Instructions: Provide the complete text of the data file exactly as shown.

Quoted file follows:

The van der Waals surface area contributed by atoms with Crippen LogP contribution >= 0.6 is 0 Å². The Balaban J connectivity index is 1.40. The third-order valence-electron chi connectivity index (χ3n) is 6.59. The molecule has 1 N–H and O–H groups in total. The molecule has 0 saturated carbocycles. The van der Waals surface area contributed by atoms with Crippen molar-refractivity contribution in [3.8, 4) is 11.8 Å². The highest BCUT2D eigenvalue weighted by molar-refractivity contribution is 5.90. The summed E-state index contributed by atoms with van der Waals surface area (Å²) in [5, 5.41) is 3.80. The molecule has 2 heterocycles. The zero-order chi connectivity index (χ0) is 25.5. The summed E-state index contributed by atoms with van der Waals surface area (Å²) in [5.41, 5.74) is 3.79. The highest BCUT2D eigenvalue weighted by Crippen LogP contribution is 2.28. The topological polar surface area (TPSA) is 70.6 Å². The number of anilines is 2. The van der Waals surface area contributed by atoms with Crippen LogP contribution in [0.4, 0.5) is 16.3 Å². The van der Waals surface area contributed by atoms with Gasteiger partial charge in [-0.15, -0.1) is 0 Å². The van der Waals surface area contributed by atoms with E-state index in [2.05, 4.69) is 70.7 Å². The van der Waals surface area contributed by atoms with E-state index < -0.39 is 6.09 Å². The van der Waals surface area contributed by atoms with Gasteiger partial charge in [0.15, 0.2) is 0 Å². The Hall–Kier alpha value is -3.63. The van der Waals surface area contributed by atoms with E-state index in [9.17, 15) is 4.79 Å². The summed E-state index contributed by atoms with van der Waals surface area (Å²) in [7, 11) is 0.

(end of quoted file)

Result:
The van der Waals surface area contributed by atoms with Crippen LogP contribution >= 0.6 is 0 Å². The Balaban J connectivity index is 1.40. The third-order valence-electron chi connectivity index (χ3n) is 6.59. The molecule has 1 N–H and O–H groups in total. The molecule has 0 saturated carbocycles. The van der Waals surface area contributed by atoms with Crippen molar-refractivity contribution in [3.8, 4) is 11.8 Å². The highest BCUT2D eigenvalue weighted by molar-refractivity contribution is 5.90. The summed E-state index contributed by atoms with van der Waals surface area (Å²) in [5, 5.41) is 3.80. The molecule has 2 heterocycles. The zero-order chi connectivity index (χ0) is 25.5. The summed E-state index contributed by atoms with van der Waals surface area (Å²) in [5.41, 5.74) is 3.79. The highest BCUT2D eigenvalue weighted by Crippen LogP contribution is 2.28. The topological polar surface area (TPSA) is 70.6 Å². The number of anilines is 2. The van der Waals surface area contributed by atoms with Crippen LogP contribution in [0.4, 0.5) is 16.3 Å². The van der Waals surface area contributed by atoms with Gasteiger partial charge in [-0.15, -0.1) is 0 Å². The van der Waals surface area contributed by atoms with E-state index in [2.05, 4.69) is 70.7 Å². The van der Waals surface area contributed by atoms with E-state index < -0.39 is 6.09 Å². The van der Waals surface area contributed by atoms with Gasteiger partial charge in [0.15, 0.2) is 0 Å². The Hall–Kier alpha value is -3.63. The van der Waals surface area contributed by atoms with E-state index in [9.17, 15) is 4.79 Å². The summed E-state index contributed by atoms with van der Waals surface area (Å²) in [7, 11) is 0.